The office next to mine is in the middle of a refurbishment. It was, of course, supposed to be done over the two weeks the University is closed, thus minimally impacting workflow. Yeah, that didn't happen. So 12 or so of my colleagues have been without their own computers and phones for over a week now. They have been displaced to desks of other colleagues who are away on holiday or business. But for the most part, it's just been mayhem.
There is one lady who has been in dire need of a computer due to time sensitive work, so she's been using my computer in the afternoons when I leave. But the past two days she's needed one in the morning too so I offered my desk since the work I have been doing hasn't required a computer. Instead, I've been next door in the office that is in upheaval. I like getting to work in there from time to time because there are some entertaining characters that work in there that are also known as my co-workers. Since there are desks in there, we've been doing non-computer related work while the electricians string wires and make weird noises with saws and drills.
Most of the other secretaries in Nov. pre-refurbishment when we took a picture to send to a former secretary who moved back to China.)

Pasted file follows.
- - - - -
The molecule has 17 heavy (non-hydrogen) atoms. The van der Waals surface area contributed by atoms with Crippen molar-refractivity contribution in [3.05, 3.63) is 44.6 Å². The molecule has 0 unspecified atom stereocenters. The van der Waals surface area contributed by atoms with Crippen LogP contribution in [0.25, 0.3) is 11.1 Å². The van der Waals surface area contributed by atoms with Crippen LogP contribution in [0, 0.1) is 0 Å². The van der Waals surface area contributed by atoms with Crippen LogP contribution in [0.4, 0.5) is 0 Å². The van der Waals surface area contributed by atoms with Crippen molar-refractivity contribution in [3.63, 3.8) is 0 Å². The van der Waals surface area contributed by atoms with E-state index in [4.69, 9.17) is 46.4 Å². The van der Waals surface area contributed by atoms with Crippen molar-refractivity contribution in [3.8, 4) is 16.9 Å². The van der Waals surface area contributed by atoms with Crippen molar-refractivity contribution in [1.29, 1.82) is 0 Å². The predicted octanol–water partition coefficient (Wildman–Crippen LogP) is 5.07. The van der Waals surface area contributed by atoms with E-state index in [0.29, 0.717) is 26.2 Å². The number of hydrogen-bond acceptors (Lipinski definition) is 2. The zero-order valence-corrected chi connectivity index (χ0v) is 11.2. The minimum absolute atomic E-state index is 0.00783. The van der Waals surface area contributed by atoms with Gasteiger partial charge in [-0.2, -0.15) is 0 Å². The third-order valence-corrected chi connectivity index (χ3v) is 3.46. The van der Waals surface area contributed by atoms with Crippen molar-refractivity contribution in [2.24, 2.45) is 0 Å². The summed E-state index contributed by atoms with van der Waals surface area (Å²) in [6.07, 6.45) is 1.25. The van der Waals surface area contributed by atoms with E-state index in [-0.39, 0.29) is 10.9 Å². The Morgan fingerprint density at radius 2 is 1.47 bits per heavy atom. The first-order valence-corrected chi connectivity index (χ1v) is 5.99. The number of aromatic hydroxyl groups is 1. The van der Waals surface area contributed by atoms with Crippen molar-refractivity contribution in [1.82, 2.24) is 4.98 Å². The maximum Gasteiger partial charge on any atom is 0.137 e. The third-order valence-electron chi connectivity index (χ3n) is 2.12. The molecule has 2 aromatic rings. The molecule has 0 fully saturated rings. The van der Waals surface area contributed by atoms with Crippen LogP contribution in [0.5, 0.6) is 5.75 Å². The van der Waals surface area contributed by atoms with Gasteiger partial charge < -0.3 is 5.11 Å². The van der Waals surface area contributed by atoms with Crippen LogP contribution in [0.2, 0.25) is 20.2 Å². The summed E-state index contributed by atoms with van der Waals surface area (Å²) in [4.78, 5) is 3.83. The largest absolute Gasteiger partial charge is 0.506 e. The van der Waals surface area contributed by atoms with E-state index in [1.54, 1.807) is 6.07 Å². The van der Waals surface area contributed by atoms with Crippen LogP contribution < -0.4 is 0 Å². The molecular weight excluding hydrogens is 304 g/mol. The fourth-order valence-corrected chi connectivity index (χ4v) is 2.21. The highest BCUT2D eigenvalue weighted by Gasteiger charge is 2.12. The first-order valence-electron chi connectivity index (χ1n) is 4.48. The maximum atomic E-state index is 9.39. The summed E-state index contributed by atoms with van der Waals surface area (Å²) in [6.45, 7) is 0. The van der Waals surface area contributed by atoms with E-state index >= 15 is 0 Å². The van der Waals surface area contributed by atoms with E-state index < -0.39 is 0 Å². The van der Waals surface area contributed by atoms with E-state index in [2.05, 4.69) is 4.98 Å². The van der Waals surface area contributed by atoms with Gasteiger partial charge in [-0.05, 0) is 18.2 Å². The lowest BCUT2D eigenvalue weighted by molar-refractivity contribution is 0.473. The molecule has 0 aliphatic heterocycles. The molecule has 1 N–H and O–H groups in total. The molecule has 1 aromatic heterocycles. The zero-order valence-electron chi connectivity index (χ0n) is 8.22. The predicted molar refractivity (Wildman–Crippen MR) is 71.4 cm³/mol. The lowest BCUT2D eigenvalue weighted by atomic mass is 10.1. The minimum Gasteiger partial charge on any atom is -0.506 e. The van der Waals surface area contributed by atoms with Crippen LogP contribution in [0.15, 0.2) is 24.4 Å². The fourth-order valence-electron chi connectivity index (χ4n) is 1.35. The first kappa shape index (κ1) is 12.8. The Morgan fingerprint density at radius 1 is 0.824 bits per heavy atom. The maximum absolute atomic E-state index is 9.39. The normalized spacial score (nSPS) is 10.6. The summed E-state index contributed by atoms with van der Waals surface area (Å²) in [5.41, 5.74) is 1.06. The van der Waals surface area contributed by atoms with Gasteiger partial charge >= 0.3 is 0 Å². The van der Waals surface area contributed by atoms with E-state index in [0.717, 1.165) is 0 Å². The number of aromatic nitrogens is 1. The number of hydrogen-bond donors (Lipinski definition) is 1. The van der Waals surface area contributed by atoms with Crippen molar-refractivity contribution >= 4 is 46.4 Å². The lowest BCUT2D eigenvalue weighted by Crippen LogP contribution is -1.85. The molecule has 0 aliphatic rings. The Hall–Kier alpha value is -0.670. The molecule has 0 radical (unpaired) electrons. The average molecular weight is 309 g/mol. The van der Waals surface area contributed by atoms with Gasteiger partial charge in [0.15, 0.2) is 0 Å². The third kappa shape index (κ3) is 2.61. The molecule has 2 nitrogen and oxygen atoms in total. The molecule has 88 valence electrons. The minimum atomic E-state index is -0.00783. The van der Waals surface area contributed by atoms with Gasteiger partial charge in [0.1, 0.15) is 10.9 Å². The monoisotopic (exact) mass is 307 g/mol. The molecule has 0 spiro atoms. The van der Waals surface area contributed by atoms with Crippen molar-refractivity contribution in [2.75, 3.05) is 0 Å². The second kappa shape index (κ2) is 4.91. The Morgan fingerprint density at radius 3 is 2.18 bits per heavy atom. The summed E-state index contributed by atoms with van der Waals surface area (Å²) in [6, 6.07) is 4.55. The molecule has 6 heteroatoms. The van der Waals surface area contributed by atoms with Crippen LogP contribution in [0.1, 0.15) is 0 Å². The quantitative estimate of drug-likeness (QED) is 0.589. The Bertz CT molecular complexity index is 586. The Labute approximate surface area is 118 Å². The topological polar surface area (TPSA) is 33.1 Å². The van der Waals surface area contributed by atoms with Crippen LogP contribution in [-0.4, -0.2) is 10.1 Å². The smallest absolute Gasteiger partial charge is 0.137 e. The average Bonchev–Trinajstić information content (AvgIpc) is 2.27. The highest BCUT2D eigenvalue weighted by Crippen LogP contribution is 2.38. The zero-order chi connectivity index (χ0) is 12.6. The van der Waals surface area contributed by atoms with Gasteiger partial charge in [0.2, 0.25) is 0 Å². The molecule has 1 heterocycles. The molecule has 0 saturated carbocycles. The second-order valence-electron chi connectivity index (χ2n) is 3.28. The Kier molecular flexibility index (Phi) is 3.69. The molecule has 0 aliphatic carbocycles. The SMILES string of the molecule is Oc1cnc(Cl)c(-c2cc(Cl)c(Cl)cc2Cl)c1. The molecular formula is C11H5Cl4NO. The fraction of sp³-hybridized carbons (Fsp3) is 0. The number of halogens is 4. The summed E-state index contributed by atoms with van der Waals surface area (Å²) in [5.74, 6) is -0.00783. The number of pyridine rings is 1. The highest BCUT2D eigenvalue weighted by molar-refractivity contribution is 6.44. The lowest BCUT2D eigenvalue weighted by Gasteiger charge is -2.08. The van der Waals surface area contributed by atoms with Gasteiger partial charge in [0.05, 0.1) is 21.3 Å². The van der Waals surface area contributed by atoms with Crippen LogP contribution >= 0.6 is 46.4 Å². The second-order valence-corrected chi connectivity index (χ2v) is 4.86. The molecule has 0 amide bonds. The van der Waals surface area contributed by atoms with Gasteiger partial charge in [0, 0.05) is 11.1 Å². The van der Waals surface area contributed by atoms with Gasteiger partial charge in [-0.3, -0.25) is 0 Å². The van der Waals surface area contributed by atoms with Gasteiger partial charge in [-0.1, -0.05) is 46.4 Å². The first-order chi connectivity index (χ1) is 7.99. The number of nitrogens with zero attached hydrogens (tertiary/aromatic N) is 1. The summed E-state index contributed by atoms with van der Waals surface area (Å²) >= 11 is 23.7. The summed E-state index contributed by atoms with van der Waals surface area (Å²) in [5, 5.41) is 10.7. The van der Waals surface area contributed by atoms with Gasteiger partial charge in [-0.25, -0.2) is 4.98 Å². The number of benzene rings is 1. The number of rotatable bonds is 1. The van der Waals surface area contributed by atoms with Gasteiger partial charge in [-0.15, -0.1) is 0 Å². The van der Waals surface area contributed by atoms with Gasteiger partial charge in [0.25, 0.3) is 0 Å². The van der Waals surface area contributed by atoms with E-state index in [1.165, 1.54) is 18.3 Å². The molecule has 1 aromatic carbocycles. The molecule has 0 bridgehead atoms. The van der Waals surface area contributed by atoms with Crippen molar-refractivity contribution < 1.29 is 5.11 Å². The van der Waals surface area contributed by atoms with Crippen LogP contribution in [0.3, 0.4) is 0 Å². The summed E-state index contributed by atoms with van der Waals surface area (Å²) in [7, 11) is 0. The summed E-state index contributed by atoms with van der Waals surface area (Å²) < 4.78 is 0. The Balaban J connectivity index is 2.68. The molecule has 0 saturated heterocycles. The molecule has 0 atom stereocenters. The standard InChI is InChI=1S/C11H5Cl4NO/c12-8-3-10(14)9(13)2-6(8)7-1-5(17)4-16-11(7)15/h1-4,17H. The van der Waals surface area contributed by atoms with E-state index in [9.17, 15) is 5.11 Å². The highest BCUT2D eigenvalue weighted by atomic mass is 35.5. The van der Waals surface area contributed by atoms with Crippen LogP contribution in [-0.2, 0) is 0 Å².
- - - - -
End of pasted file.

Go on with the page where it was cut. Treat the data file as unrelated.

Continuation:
Today we were talking about how I need to learn more Doric (the Scottish dialect in this area) before we move away. Two of above said characters are fluent and fast Doric speakers. I have to listen hard to keep up with what they are saying when they talk to one another. But I absolutely love listening to it! One of the ladies previously taught me to say "scoofin' oot a bott-le" (drinking out of a bottle...water bottle, in my case, lest you get other images in your head). So we were "havin' a carry-on" and a little bit later the other lady says, "It's blanahoolie." They she looks at me and says, "There's one for you to learn."
They explain it means the wind is blowing hard. I proceed to repeat it. (It's easier to say than "scoofin' oot a bott-le," by the way....they were entertained at my accent saying that.) I decide this is my new favorite word. It's fun to say and it describes something that happens frequently here, so why not make it fun to say?! So I ask them to spell it. It's really "blawning (blowing - but you drop the "ing" when saying it) a hoolie." I ask what a "hoolie" is. They say it can also mean "party." To which I reply, "the wind is having a party."
The past couple of days I read something in a book that was expounding on Psalm 23:5, "My cup overflows with blessings" (NLT). I have been pondering how full my cup is and how God has blessed me. It was a day I was glad I went to work. It reminded me that I do love living here amongst the Scots. I have to remember that on days like today. Things (especially the weather!) may not always go how I want, but I am indeed blessed and my cup is overflowing. And I am grateful.
So if you ever hear me say, "It's blanahoolie" (which most certainly you will), you can be in the know and even use it yourself.